The introduction of Google Glass in 2012 sparked a controversy over how "plugged in" is too plugged in. This controversy has heightened recently as more and more people have started wearing the device in public, culminating in a recent spate of Glass bans in bars around San Francisco. Despite this ongoing debate, Google Glass has also inspired, more or less inevitably, some inventive works of art.
"Catch," a stop-motion short film of more than a thousand stills shot entirely with Google Glass, depicts a phone number written on a Glass-user's hand moving and changing as the user tries to recover it. "Catch" is one of more than 2,000 submissions that filmmakers from all over the world sent to the seventh annual Disposable Film Festival, which shows only films made on non-professional video-recording devices. In the early days after the festival debuted in 2007, many of the films were made on one-time-use digital cameras. They were typically more experimental than narrative, says executive director and co-founder Carlton Evans. "We were getting a lot of films that were more kinetic, but had very little substance in the way of stories," he says. "People were doing things like sending [the disposable camera] up in the air in hot air balloons and trying to retrieve it. Videos like that are cool, but they don't tell a story."
With the introduction of new media, like the GoPro camera and social media platforms Vine and Instagram, the submissions the DFF have received have become more complex. "Over the past couple of years we have seen people incorporating storytelling techniques [into their films]," says Evans. "The stories are better constructed and we are seeing new characters coming through."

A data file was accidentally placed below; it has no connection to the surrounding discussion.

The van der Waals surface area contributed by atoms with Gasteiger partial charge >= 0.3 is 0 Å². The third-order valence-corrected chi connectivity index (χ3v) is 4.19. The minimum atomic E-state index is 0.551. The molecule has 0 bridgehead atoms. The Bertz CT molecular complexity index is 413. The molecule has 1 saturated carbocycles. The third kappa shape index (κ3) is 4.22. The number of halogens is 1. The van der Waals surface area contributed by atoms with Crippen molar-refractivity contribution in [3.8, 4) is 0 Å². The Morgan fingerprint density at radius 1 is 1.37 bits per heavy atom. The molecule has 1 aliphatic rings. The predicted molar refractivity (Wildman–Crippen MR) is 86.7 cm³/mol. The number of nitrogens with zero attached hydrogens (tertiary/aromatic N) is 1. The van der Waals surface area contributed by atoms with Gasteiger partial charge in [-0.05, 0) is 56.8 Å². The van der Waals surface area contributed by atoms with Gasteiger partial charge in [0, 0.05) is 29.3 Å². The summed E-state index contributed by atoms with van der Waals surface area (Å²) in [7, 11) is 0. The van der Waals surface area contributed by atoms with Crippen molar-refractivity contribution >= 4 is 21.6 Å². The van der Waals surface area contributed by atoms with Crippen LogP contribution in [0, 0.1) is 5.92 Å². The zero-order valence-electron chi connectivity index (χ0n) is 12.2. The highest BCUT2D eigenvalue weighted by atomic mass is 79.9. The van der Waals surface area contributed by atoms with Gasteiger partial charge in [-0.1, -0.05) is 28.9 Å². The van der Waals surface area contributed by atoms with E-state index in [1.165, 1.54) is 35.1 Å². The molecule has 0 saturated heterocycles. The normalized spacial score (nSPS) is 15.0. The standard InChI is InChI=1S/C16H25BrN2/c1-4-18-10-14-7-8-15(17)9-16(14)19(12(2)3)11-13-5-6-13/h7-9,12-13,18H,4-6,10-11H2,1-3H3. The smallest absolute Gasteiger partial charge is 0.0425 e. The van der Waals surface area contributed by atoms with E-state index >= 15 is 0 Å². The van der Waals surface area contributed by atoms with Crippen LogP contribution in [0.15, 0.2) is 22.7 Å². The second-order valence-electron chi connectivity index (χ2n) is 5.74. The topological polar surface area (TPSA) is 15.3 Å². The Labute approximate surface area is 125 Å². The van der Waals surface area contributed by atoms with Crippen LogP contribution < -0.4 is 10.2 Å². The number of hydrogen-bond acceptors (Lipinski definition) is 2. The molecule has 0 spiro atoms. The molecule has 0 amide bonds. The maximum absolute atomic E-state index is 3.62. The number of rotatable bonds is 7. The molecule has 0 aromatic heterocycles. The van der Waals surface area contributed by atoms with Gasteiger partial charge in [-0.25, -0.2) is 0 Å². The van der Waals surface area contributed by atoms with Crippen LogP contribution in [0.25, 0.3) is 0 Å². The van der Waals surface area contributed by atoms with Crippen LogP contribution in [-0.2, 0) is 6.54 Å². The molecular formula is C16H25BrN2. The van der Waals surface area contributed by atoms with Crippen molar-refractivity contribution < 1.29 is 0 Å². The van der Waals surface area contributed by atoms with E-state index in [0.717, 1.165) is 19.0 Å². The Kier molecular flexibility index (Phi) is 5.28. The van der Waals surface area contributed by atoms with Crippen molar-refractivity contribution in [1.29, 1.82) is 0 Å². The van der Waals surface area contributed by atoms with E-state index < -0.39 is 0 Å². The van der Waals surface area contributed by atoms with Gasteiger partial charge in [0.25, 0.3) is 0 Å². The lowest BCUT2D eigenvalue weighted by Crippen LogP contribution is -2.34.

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One of the submissions from 2011, "Global Street View Adventure," used only footage from Google Street View to show locations across the world. One of the films that will be shown this year, "Vine Dance Compilation," features clips from several viral Vine videos of people dancing, which were animated to appear cartoonish and colorful.
Despite the controversy surrounding Google Glass and other new technologies, Evans says that the recent innovations have "leveled the playing field" for filmmaking. "What really distinguishes us from other film festivals is that we continue to show highly innovative filmmaking techniques," he says. "They're not films you would see a film student making. The filmmakers don't have a lot of training; they just notice the different things they can do with their phone or other device."
As with with Vine and GoPro, it's becoming more common to use Google Glass to create works of art (and to appreciate it: Artist David Datuna has a piece in the Smithsonian that can only properly be viewed with Glass). Still, "Catch" was the only Glass video submitted to the festival this year. "'Catch' was really unusual," says Evans. "It's the only Google Glass video I've ever seen."
Next year, there may be more. Bar fights could be a popular theme.
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